Heuristic algorithms are an alternative to mathematical programming for solving problems such as finding the shortest path between two points in a network. Unlike MP approaches, heuristic algorithms are not guaranteed to find the best possible solution to a network flow problem. Their advantage over the MP approach lies in the fact that they require much smaller computational resources to find an acceptable solution to a large network flow problem, making them more practical for metropolitan-scale evacuation planning. But existing heuristic algorithms, Shekhar found, suffered from their own limitations in regard to evacuation planning: existing heuristic algorithms did not take into account capacity constraints on the different types of links and nodes within a transportation network, and therefore were of limited use in determining how to move large numbers of evacuees.

Shekhar's research team focused its efforts on the development of a novel and more practical form of heuristic algorithm for evacuation planning—one that would take into account the capacity constraints built into transportation networks, but would determine a good solution to any large-scale evacuation problem in much less time than a mathematical programming approach would require. After developing two preliminary algorithms, this effort culminated in the Capacity Constrained Route Planner (CCRP) algorithm.
The CCRP algorithm takes capacity into account by modeling the capacity of each node and edge as a time series, reflecting the fact that the available capacity may vary as vehicles move through the system from one area to another. The algorithm evaluates all possible pairs of sources and destinations iteratively, scheduling the evacuation of a group of vehicles to the closest source-destination pair and then updating the node and edge capacities throughout the network to reflect the capacity taken up by the best available path between the selected pair.

The researchers used a hypothetical disaster at the Monticello nuclear power plant as the basis for their evacuation scenario. Using Geographic Information Systems (GIS) enabled the researchers to accurately model the entire transportation network around the affected area by incorporating population data for each part of the network. The existing evacuation plan for the surrounding area (drawn up by human planners) could then be compared with the results of the CCRP algorithm using traffic simulation tools.

The researchers observed several key differences between the existing evacuation plan and the plan developed by the CCRP algorithm. The existing plan made heavy use of two major highways leading out of the evacuation area, while the CCRP algorithm suggested using a larger number of roads, including several smaller roads, to reduce traffic congestion. Also, the results of the comparison suggested that the existing plan’s reliance on a small number of key routes would likely lead to congestion near the destination area due to exceeding the capacity constraints of the network. The CCRP algorithm avoided this problem by using a richer set of routes near the destination area. In the final analysis, the CCRP algorithm was able to significantly reduce total evacuation time relative to the existing plan for the 10-mile radius around the power plant.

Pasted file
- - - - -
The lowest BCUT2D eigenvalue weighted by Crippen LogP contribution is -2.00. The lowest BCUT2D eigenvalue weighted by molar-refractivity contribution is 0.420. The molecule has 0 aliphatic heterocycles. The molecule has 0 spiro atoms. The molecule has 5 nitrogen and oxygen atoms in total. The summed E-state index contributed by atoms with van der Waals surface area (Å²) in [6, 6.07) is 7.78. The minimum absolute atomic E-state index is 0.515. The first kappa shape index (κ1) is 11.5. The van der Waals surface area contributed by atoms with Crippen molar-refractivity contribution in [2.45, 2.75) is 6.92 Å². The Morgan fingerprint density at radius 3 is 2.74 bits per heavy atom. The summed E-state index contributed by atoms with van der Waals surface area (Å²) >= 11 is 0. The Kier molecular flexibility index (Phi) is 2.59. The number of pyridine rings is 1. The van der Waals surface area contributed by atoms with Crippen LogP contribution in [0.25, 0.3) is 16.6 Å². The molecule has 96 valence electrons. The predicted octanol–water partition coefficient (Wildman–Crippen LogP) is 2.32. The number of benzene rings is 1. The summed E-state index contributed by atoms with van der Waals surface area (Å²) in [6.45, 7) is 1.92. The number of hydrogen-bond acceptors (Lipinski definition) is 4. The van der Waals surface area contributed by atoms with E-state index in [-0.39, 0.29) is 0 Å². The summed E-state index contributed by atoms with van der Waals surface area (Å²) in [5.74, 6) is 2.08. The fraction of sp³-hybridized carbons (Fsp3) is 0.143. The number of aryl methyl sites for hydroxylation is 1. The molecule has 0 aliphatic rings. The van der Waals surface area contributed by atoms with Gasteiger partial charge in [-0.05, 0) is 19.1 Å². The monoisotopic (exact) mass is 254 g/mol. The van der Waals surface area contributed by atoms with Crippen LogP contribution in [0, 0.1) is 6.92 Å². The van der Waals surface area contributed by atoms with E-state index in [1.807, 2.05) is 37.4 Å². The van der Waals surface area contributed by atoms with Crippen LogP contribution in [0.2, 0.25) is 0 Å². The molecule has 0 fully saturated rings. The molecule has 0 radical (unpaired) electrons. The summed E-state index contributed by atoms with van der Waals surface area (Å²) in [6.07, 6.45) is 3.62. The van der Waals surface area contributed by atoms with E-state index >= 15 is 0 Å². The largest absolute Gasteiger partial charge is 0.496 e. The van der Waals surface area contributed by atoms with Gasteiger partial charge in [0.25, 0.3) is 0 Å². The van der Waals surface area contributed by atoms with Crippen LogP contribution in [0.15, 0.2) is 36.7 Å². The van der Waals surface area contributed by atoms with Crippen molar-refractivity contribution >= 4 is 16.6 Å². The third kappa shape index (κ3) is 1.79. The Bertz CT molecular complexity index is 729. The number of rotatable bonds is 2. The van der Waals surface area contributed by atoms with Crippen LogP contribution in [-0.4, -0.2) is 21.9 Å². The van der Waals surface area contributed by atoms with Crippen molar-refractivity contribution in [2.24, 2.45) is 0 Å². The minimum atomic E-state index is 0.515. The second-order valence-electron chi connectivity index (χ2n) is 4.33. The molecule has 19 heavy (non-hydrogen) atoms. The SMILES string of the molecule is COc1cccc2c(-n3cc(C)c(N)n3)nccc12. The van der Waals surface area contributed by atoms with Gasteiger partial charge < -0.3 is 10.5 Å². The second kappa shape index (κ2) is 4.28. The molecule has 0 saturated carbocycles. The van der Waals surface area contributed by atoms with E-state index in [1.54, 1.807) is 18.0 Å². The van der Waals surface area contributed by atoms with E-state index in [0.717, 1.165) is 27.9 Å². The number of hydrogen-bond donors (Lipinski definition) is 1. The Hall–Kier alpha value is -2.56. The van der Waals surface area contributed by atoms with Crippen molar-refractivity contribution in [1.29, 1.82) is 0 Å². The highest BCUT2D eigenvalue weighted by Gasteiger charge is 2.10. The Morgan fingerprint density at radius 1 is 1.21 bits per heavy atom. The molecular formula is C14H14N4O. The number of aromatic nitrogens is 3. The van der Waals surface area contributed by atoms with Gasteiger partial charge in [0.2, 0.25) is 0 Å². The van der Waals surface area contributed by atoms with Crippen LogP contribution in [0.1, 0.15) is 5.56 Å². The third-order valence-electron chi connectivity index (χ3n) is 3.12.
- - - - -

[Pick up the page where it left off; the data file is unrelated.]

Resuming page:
The significant security implications of this work led to Shekhar being invited to present the results at a Congressional Breakfast on GIS and Homeland Security in 2004; his group has also published seveal technical papers on their work.
Shekhar says his group is now working toward developing “a science of evacuation planning” by examining assumptions underlying current approaches and studying novel ideas to overcome them. For example, current evacuation plans primarily include evacuation routes. In contrast, CCRP can produce evacuation schedules in addition to evacuation routes to facilitate staged evacuation to reduce congestion. The researchers are also studying computer algorithms to identify contra-flow configuration of road networks to further reduce evacuation time.

In addition, Shekhar’s group is participating in transferring research results to practice. For example, the CCRP algorithm was recently used in a Minnesota Department of Transportation evacuation planning project encompassing the Minneapolis-St. Paul metropolitan area. Shekhar and graduate students Quingsong Lu and Sangho Kim helped transportation professionals and first responders use the CCRP algorithm to develop evacuation plans for many scenarios as mandated by the Department of Homeland Security.